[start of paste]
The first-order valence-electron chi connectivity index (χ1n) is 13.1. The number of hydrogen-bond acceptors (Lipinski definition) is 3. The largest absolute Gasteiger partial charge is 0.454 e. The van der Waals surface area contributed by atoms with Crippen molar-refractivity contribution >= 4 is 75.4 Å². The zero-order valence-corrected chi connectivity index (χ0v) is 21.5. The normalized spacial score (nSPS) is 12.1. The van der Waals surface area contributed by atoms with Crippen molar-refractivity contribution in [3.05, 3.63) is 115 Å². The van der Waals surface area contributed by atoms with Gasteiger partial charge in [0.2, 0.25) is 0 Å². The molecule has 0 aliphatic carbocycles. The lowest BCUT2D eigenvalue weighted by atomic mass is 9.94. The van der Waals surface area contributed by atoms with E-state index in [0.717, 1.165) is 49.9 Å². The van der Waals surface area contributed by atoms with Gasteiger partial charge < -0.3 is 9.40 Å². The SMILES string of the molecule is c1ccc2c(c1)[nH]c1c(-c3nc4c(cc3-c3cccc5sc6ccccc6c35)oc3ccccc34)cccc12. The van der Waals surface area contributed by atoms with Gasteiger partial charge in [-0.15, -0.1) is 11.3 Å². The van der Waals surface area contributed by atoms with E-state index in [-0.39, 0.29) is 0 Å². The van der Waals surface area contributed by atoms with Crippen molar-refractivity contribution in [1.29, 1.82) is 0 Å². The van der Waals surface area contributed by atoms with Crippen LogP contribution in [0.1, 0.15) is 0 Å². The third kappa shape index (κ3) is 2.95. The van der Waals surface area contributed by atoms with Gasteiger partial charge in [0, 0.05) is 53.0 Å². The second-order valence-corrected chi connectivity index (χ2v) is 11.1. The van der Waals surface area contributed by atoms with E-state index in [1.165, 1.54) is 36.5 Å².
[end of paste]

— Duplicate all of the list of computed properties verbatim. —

The first-order valence-electron chi connectivity index (χ1n) is 13.1. The number of hydrogen-bond acceptors (Lipinski definition) is 3. The largest absolute Gasteiger partial charge is 0.454 e. The van der Waals surface area contributed by atoms with Crippen molar-refractivity contribution >= 4 is 75.4 Å². The zero-order valence-corrected chi connectivity index (χ0v) is 21.5. The normalized spacial score (nSPS) is 12.1. The van der Waals surface area contributed by atoms with Crippen molar-refractivity contribution in [3.05, 3.63) is 115 Å². The van der Waals surface area contributed by atoms with Gasteiger partial charge in [0.2, 0.25) is 0 Å². The molecule has 0 aliphatic carbocycles. The lowest BCUT2D eigenvalue weighted by atomic mass is 9.94. The van der Waals surface area contributed by atoms with E-state index in [0.717, 1.165) is 49.9 Å². The van der Waals surface area contributed by atoms with Gasteiger partial charge < -0.3 is 9.40 Å². The SMILES string of the molecule is c1ccc2c(c1)[nH]c1c(-c3nc4c(cc3-c3cccc5sc6ccccc6c35)oc3ccccc34)cccc12. The van der Waals surface area contributed by atoms with Gasteiger partial charge in [-0.15, -0.1) is 11.3 Å². The van der Waals surface area contributed by atoms with E-state index in [-0.39, 0.29) is 0 Å². The van der Waals surface area contributed by atoms with Crippen molar-refractivity contribution in [1.29, 1.82) is 0 Å². The van der Waals surface area contributed by atoms with Crippen LogP contribution in [0.1, 0.15) is 0 Å². The third kappa shape index (κ3) is 2.95. The van der Waals surface area contributed by atoms with Gasteiger partial charge in [0, 0.05) is 53.0 Å². The second-order valence-corrected chi connectivity index (χ2v) is 11.1. The van der Waals surface area contributed by atoms with E-state index in [1.165, 1.54) is 36.5 Å².